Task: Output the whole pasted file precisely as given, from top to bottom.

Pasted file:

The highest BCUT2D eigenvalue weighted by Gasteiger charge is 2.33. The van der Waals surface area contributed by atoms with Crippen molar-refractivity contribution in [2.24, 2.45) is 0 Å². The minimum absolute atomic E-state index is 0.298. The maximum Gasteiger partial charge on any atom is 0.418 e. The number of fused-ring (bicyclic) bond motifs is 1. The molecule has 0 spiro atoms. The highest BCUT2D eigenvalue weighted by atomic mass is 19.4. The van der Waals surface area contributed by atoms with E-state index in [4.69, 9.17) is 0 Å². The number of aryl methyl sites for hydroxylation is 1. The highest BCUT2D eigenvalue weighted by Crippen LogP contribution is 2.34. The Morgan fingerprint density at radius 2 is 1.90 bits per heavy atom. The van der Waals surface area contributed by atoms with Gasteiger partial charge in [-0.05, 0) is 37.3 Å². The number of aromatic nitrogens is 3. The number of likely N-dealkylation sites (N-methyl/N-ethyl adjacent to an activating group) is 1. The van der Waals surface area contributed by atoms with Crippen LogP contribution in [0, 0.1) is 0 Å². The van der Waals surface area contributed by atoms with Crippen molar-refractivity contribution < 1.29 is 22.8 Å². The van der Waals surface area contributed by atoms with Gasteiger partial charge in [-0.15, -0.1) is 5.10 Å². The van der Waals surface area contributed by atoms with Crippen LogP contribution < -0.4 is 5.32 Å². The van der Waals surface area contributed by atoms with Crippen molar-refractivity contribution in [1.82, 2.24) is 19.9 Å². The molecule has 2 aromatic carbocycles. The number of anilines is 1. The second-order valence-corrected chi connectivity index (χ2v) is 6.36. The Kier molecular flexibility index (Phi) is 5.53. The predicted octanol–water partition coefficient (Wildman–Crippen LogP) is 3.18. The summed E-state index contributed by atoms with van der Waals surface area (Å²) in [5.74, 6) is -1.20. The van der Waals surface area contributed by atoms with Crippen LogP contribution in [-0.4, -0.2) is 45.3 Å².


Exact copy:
The highest BCUT2D eigenvalue weighted by Gasteiger charge is 2.33. The van der Waals surface area contributed by atoms with Crippen molar-refractivity contribution in [2.24, 2.45) is 0 Å². The minimum absolute atomic E-state index is 0.298. The maximum Gasteiger partial charge on any atom is 0.418 e. The number of fused-ring (bicyclic) bond motifs is 1. The molecule has 0 spiro atoms. The highest BCUT2D eigenvalue weighted by atomic mass is 19.4. The van der Waals surface area contributed by atoms with E-state index in [4.69, 9.17) is 0 Å². The number of aryl methyl sites for hydroxylation is 1. The highest BCUT2D eigenvalue weighted by Crippen LogP contribution is 2.34. The Morgan fingerprint density at radius 2 is 1.90 bits per heavy atom. The van der Waals surface area contributed by atoms with Gasteiger partial charge in [-0.05, 0) is 37.3 Å². The number of aromatic nitrogens is 3. The number of likely N-dealkylation sites (N-methyl/N-ethyl adjacent to an activating group) is 1. The van der Waals surface area contributed by atoms with Crippen LogP contribution in [0, 0.1) is 0 Å². The van der Waals surface area contributed by atoms with Crippen molar-refractivity contribution < 1.29 is 22.8 Å². The van der Waals surface area contributed by atoms with Gasteiger partial charge in [-0.15, -0.1) is 5.10 Å². The van der Waals surface area contributed by atoms with Crippen LogP contribution < -0.4 is 5.32 Å². The van der Waals surface area contributed by atoms with Crippen molar-refractivity contribution in [1.82, 2.24) is 19.9 Å². The molecule has 2 aromatic carbocycles. The number of anilines is 1. The second-order valence-corrected chi connectivity index (χ2v) is 6.36. The Kier molecular flexibility index (Phi) is 5.53. The predicted octanol–water partition coefficient (Wildman–Crippen LogP) is 3.18. The summed E-state index contributed by atoms with van der Waals surface area (Å²) in [5.74, 6) is -1.20. The van der Waals surface area contributed by atoms with Crippen LogP contribution in [-0.4, -0.2) is 45.3 Å².